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The functions of auxilin and Rab11 in Drosophila suggest that the fundamental role of ligand endocytosis in notch signaling cells is not recycling.

  • Author(s): Banks, Susan
  • Cho, Bomsoo
  • Eun, Suk
  • Lee, Ji-Hoon
  • Windler, Sarah
  • Xie, Xuanhua
  • BILDER, David
  • Fischer, Janice
  • et al.
Abstract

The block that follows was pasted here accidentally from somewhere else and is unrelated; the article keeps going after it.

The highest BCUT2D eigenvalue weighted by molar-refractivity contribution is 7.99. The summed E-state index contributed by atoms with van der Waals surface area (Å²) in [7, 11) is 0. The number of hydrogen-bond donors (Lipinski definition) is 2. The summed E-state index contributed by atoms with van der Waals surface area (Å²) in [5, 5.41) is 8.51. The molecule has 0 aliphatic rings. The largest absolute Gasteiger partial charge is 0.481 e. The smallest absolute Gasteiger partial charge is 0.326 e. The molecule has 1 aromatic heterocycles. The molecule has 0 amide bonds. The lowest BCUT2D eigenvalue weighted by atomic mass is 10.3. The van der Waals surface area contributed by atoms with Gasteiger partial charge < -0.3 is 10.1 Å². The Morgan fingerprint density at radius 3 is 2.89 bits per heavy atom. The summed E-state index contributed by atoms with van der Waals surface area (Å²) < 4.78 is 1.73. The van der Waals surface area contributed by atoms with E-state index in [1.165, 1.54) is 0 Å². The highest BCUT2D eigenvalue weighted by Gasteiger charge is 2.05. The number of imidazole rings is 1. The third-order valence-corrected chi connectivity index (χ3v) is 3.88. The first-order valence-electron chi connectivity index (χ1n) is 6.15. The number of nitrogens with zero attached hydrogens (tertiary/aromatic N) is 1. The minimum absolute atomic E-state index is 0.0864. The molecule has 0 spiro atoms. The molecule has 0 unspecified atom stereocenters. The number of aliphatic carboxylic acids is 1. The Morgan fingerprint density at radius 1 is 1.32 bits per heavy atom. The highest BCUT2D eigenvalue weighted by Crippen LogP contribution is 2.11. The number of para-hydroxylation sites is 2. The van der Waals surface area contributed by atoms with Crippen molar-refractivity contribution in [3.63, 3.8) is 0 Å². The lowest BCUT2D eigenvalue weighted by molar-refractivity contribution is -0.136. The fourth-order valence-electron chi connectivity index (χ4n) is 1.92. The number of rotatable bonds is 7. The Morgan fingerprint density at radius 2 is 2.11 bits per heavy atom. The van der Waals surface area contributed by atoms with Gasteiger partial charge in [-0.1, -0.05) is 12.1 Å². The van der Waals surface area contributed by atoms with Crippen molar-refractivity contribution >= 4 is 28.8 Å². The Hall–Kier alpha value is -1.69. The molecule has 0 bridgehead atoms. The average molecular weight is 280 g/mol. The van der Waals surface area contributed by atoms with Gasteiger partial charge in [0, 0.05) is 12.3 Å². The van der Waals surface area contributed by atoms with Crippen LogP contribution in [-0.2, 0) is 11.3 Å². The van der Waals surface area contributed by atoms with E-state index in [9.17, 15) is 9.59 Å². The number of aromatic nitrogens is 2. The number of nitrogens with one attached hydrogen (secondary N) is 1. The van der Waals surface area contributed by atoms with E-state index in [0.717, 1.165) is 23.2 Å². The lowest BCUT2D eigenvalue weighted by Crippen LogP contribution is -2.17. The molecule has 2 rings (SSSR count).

Notch signaling requires ligand internalization by the signal sending cells. Two endocytic proteins, epsin and auxilin, are essential for ligand internalization and signaling. Epsin promotes clathrin-coated vesicle formation, and auxilin uncoats clathrin from newly internalized vesicles. Two hypotheses have been advanced to explain the requirement for ligand endocytosis. One idea is that after ligand/receptor binding, ligand endocytosis leads to receptor activation by pulling on the receptor, which either exposes a cleavage site on the extracellular domain, or dissociates two receptor subunits. Alternatively, ligand internalization prior to receptor binding, followed by trafficking through an endosomal pathway and recycling to the plasma membrane may enable ligand activation. Activation could mean ligand modification or ligand transcytosis to a membrane environment conducive to signaling. A key piece of evidence supporting the recycling model is the requirement in signaling cells for Rab11, which encodes a GTPase critical for endosomal recycling. Here, we use Drosophila Rab11 and auxilin mutants to test the ligand recycling hypothesis. First, we find that Rab11 is dispensable for several Notch signaling events in the eye disc. Second, we find that Drosophila female germline cells, the one cell type known to signal without clathrin, also do not require auxilin to signal. Third, we find that much of the requirement for auxilin in Notch signaling was bypassed by overexpression of both clathrin heavy chain and epsin. Thus, the main role of auxilin in Notch signaling is not to produce uncoated ligand-containing vesicles, but to maintain the pool of free clathrin. Taken together, these results argue strongly that at least in some cell types, the primary function of Notch ligand endocytosis is not for ligand recycling.

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